Comprehensively Understand and Analyze Switching Regulator Noise

By Leo Liu

Analog Devices

March 06, 2019


Comprehensively Understand and Analyze Switching Regulator Noise

This article will introduce several different types of inherent switching regulator noise: switching ripple, wideband noise, and high frequency spike.


This article will introduce several different types of inherent switching regulator noise: switching ripple, wideband noise, and high frequency spike. The PSRRs of switching regulators as they relate to input noise suppression will also be discussed and analyzed. A comprehensive understanding of switching regulator noise is important when designing a low noise switching regulator in order to remove post-LDO regulators to improve power converter efficiency, save solution size, and lower design cost.


Generally, traditional switching regulators were considered very noisy on output voltage compared to low dropout (LDO) regulator output; however, LDO voltage caused significant extra thermal issues and made the power design more complicated. Comprehensive recognition of switching regulator noise is necessary and can help when designing a low noise switching solution for the purpose of producing low noise performance at the same level as LDO regulators. A buck regulator with current-mode control was the analysis and evaluation objective since it was the most commonly adopted in application. Signal analysis was the primary method used to understand switching ripple noise, the present wideband noise characteristic, and where it comes from, and high frequency spike noise due to switching. The switching regulator PSRR (power supply rejection ratio) will be discussed, as well as the signal analysis method, which is important to input noise suppression.

Switching Ripple Noise

This section presents the buck converter output ripple calculation formula in relation to fundamental and harmonic theory.

According to switching regulator topology and basic operation, the ripple is always the majority noise in a switching regulator, as the peak-to-peak voltage amplitude is generally several mV to tens of mV. It should be considered a periodic and predictable signal. It can be recognized and measured easily through oscillation scope in time domain or Fourier decomposition in frequency domain if it operates on a fixed switching frequency.

Figure 1 is a typical buck regulator. Since the two switches turn on and off alternately, the SW node voltage, VSW, is an ideal square wave, which relays to the duty cycle and input voltage, the VSW can be expressed by the equations below.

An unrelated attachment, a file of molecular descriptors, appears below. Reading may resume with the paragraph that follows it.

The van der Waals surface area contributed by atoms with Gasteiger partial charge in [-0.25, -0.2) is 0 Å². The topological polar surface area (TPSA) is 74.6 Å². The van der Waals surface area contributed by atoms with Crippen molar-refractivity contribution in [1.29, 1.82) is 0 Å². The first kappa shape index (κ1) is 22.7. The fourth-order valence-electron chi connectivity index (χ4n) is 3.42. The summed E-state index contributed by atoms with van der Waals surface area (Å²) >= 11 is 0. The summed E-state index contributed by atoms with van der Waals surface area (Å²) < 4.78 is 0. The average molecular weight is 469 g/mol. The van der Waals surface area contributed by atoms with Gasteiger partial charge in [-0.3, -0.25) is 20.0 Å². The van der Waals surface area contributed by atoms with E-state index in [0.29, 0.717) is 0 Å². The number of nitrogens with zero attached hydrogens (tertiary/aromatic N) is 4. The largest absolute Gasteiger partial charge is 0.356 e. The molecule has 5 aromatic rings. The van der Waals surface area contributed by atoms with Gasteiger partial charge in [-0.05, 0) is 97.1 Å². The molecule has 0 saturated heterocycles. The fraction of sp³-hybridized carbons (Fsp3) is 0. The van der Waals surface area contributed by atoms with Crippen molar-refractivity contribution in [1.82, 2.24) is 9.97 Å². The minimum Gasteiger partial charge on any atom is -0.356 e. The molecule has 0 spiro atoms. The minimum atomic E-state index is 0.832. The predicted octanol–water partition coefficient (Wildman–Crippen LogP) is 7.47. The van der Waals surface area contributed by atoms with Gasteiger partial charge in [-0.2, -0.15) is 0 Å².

VIN is input voltage. D is duty cycle, which is equal to VOUT/VIN for buck regulator.

The VSW fundamental and harmonics component only depends on duty cycle when VIN is determined. Figure 2 shows the VSW fundamental and harmonic amplitudes in relation to the duty cycle. The fundamental dominates the ripple amplitude when the duty cycle is close to half.

Buck regulator VSW amplitude vs. duty

The buck regulator output LC stage transfer function is as follows:


Where L is the output inductor value, DCR is the inductor resistor value, and CL is the inductor parallel capacity value.

COUT is output capacity value. ESL is capacity series inductance. ESR is capacity series resistor value.

So the VOUT can be expressed as follows:

To simplify the calculation, we assume 20 dB per decade for the output LC stage, then the VOUT ripple fundamental and harmonic amplitudes in relation to the duty cycle, which are shown in Figure 3. The third, or odd, harmonic will be higher than an even harmonic when the duty cycle is close to half. Higher harmonics will have lower amplitude due to LC suppression and quite small proportions in comparison to the total ripple amplitude. Again, the fundamental amplitude is the majority component in the switching regulator output ripple.

Buck regulator VOUT ripple amplitude vs. duty.

For the buck regulator, the fundamental amplitude will relate to input voltage, duty cycle, switching frequency, and LC stage; however, all of these parameters will impact the application requirements like efficiency and solution size. To further reduce ripple, an additional post filter is recommended.

Wideband Noise

The wideband noise in a switching regulator is a random amplitude noise on the output voltage. It can be represented by noise density inover frequency, or V rms, which is integral to the density within frequency span. Due to silicon processes and reference filter design limitations, the wideband noise is mainly located in the 10 Hz to 1 MHz frequency range for switching regulators, which can be quite difficult to reduce via additional filters in low frequency ranges.

The typical buck regulator wideband noise peak-to-peak amplitude voltage is approximately 100 μV to 1000 μV, which is much less than switching ripple noise. If you use an additional filter to reduce switching ripple noise, then the wideband noise may become the primary noise in switching regulator output voltage. Figure 4 illustrates that the primary source of buck regulator output noise is a switching ripple when there is no additional filter. Figure 5 shows that the primary source of output noise when using an additional filter is wideband noise.

VOUT without an additional filter.


VOUT with an additional filter (using 1000× pre-amp to measure).

To recognize and analyze switching regulator output wideband noise, it is necessary to have regulator control scheme and block noise information. For example, Figure 6 is a typical current-mode buck regulator control scheme and block noise source injection.

Typical current mode buck regulator control scheme.